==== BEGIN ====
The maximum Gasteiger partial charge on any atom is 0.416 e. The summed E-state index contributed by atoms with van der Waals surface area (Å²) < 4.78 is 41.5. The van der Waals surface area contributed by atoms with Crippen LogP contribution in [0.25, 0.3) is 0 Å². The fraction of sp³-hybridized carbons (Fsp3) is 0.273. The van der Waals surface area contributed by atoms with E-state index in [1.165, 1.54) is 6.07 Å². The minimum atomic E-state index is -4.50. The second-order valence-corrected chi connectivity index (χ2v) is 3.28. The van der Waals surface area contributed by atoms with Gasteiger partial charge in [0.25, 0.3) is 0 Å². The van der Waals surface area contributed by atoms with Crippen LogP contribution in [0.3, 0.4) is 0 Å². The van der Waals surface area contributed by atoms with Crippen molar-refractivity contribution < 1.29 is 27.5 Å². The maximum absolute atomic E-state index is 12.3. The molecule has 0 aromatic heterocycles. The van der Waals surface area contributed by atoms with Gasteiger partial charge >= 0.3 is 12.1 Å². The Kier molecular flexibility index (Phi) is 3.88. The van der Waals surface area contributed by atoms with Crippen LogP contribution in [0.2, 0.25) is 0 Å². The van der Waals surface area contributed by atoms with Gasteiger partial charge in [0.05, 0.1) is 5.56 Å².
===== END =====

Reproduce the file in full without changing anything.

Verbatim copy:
The maximum Gasteiger partial charge on any atom is 0.416 e. The summed E-state index contributed by atoms with van der Waals surface area (Å²) < 4.78 is 41.5. The van der Waals surface area contributed by atoms with Crippen LogP contribution in [0.25, 0.3) is 0 Å². The fraction of sp³-hybridized carbons (Fsp3) is 0.273. The van der Waals surface area contributed by atoms with E-state index in [1.165, 1.54) is 6.07 Å². The minimum atomic E-state index is -4.50. The second-order valence-corrected chi connectivity index (χ2v) is 3.28. The van der Waals surface area contributed by atoms with Gasteiger partial charge in [0.25, 0.3) is 0 Å². The van der Waals surface area contributed by atoms with Crippen LogP contribution in [0.3, 0.4) is 0 Å². The van der Waals surface area contributed by atoms with Crippen molar-refractivity contribution < 1.29 is 27.5 Å². The maximum absolute atomic E-state index is 12.3. The molecule has 0 aromatic heterocycles. The van der Waals surface area contributed by atoms with Gasteiger partial charge >= 0.3 is 12.1 Å². The Kier molecular flexibility index (Phi) is 3.88. The van der Waals surface area contributed by atoms with Crippen LogP contribution in [0.2, 0.25) is 0 Å². The van der Waals surface area contributed by atoms with Gasteiger partial charge in [0.05, 0.1) is 5.56 Å².